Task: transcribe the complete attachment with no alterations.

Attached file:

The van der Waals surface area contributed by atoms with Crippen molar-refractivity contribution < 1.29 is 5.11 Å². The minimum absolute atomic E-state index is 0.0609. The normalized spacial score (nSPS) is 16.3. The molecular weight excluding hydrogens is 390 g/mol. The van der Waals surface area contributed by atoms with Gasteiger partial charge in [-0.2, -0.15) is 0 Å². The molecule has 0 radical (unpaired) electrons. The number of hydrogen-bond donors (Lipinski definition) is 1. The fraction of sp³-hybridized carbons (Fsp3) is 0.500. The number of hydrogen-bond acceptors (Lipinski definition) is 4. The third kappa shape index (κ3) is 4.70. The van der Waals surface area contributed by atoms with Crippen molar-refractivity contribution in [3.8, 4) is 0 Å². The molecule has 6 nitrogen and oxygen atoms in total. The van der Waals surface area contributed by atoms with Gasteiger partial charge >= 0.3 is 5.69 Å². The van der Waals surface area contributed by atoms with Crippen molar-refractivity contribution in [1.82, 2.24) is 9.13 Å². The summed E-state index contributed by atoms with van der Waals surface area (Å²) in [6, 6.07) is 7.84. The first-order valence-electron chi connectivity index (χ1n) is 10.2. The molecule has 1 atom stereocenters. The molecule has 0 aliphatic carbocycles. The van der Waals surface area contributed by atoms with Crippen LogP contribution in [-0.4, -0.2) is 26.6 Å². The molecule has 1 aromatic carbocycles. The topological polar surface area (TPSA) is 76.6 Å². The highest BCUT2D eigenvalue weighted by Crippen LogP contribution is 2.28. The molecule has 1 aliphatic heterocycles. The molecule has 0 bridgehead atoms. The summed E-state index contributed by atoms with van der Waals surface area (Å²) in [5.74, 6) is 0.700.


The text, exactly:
The van der Waals surface area contributed by atoms with Crippen molar-refractivity contribution < 1.29 is 5.11 Å². The minimum absolute atomic E-state index is 0.0609. The normalized spacial score (nSPS) is 16.3. The molecular weight excluding hydrogens is 390 g/mol. The van der Waals surface area contributed by atoms with Gasteiger partial charge in [-0.2, -0.15) is 0 Å². The molecule has 0 radical (unpaired) electrons. The number of hydrogen-bond donors (Lipinski definition) is 1. The fraction of sp³-hybridized carbons (Fsp3) is 0.500. The number of hydrogen-bond acceptors (Lipinski definition) is 4. The third kappa shape index (κ3) is 4.70. The van der Waals surface area contributed by atoms with Crippen molar-refractivity contribution in [3.8, 4) is 0 Å². The molecule has 6 nitrogen and oxygen atoms in total. The van der Waals surface area contributed by atoms with Gasteiger partial charge >= 0.3 is 5.69 Å². The van der Waals surface area contributed by atoms with Crippen molar-refractivity contribution in [1.82, 2.24) is 9.13 Å². The summed E-state index contributed by atoms with van der Waals surface area (Å²) in [6, 6.07) is 7.84. The first-order valence-electron chi connectivity index (χ1n) is 10.2. The molecule has 1 atom stereocenters. The molecule has 0 aliphatic carbocycles. The van der Waals surface area contributed by atoms with Crippen LogP contribution in [-0.4, -0.2) is 26.6 Å². The molecule has 1 aromatic carbocycles. The topological polar surface area (TPSA) is 76.6 Å². The highest BCUT2D eigenvalue weighted by Crippen LogP contribution is 2.28. The molecule has 1 aliphatic heterocycles. The molecule has 0 bridgehead atoms. The summed E-state index contributed by atoms with van der Waals surface area (Å²) in [5.74, 6) is 0.700.